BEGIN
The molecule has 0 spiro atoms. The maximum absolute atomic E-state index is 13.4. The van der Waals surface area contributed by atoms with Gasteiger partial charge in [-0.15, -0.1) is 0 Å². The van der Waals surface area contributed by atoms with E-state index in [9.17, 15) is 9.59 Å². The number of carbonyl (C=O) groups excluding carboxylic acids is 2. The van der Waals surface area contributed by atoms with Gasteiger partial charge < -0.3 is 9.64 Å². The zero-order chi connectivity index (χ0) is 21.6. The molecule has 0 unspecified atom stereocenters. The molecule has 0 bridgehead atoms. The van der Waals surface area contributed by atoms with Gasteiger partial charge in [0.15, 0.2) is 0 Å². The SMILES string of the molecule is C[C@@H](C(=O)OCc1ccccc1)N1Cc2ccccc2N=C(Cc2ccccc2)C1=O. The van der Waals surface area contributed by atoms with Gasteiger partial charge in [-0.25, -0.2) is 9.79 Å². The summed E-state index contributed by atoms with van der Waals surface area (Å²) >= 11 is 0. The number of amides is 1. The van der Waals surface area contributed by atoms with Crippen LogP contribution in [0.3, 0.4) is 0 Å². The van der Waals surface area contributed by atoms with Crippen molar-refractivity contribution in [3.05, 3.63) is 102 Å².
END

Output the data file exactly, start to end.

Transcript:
The molecule has 0 spiro atoms. The maximum absolute atomic E-state index is 13.4. The van der Waals surface area contributed by atoms with Gasteiger partial charge in [-0.15, -0.1) is 0 Å². The van der Waals surface area contributed by atoms with E-state index in [9.17, 15) is 9.59 Å². The number of carbonyl (C=O) groups excluding carboxylic acids is 2. The van der Waals surface area contributed by atoms with Gasteiger partial charge < -0.3 is 9.64 Å². The zero-order chi connectivity index (χ0) is 21.6. The molecule has 0 unspecified atom stereocenters. The molecule has 0 bridgehead atoms. The van der Waals surface area contributed by atoms with Gasteiger partial charge in [0.15, 0.2) is 0 Å². The SMILES string of the molecule is C[C@@H](C(=O)OCc1ccccc1)N1Cc2ccccc2N=C(Cc2ccccc2)C1=O. The van der Waals surface area contributed by atoms with Gasteiger partial charge in [-0.25, -0.2) is 9.79 Å². The summed E-state index contributed by atoms with van der Waals surface area (Å²) >= 11 is 0. The number of amides is 1. The van der Waals surface area contributed by atoms with Crippen LogP contribution in [0.3, 0.4) is 0 Å². The van der Waals surface area contributed by atoms with Crippen molar-refractivity contribution in [3.05, 3.63) is 102 Å².